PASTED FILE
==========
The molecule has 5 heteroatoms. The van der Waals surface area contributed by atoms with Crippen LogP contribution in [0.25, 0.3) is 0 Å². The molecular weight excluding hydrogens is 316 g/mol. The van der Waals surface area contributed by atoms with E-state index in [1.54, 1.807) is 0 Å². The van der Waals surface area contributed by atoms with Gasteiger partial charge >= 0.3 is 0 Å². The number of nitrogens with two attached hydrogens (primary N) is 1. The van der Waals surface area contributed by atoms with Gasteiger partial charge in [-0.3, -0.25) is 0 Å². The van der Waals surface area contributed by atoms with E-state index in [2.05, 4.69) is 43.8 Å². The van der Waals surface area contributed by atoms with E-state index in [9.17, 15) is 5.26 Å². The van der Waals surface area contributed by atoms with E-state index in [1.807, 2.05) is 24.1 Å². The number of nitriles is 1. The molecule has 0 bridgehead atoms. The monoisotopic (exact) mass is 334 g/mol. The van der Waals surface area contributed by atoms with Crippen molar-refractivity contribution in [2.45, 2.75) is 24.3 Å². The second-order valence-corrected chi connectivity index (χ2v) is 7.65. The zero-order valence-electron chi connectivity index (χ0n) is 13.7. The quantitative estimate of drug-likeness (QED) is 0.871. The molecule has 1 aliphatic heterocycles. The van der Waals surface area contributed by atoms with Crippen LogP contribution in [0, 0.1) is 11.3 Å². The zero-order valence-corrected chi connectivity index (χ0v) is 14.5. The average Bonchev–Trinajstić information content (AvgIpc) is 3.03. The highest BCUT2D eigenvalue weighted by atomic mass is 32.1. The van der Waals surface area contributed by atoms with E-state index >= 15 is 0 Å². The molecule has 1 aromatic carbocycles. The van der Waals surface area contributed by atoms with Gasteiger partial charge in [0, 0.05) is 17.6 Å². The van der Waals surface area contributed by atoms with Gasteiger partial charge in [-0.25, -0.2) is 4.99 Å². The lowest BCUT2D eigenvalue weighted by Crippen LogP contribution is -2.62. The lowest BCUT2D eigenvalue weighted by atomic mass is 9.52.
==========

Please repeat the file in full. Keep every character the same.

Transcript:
The molecule has 5 heteroatoms. The van der Waals surface area contributed by atoms with Crippen LogP contribution in [0.25, 0.3) is 0 Å². The molecular weight excluding hydrogens is 316 g/mol. The van der Waals surface area contributed by atoms with E-state index in [1.54, 1.807) is 0 Å². The van der Waals surface area contributed by atoms with Gasteiger partial charge >= 0.3 is 0 Å². The number of nitrogens with two attached hydrogens (primary N) is 1. The van der Waals surface area contributed by atoms with Gasteiger partial charge in [-0.3, -0.25) is 0 Å². The van der Waals surface area contributed by atoms with E-state index in [2.05, 4.69) is 43.8 Å². The van der Waals surface area contributed by atoms with E-state index in [9.17, 15) is 5.26 Å². The van der Waals surface area contributed by atoms with E-state index in [1.807, 2.05) is 24.1 Å². The number of nitriles is 1. The molecule has 0 bridgehead atoms. The monoisotopic (exact) mass is 334 g/mol. The van der Waals surface area contributed by atoms with Crippen molar-refractivity contribution in [2.45, 2.75) is 24.3 Å². The second-order valence-corrected chi connectivity index (χ2v) is 7.65. The zero-order valence-electron chi connectivity index (χ0n) is 13.7. The quantitative estimate of drug-likeness (QED) is 0.871. The molecule has 1 aliphatic heterocycles. The van der Waals surface area contributed by atoms with Crippen LogP contribution in [0, 0.1) is 11.3 Å². The zero-order valence-corrected chi connectivity index (χ0v) is 14.5. The average Bonchev–Trinajstić information content (AvgIpc) is 3.03. The highest BCUT2D eigenvalue weighted by atomic mass is 32.1. The van der Waals surface area contributed by atoms with E-state index >= 15 is 0 Å². The molecule has 1 aromatic carbocycles. The van der Waals surface area contributed by atoms with Gasteiger partial charge in [0, 0.05) is 17.6 Å². The van der Waals surface area contributed by atoms with Gasteiger partial charge in [-0.25, -0.2) is 4.99 Å². The lowest BCUT2D eigenvalue weighted by Crippen LogP contribution is -2.62. The lowest BCUT2D eigenvalue weighted by atomic mass is 9.52.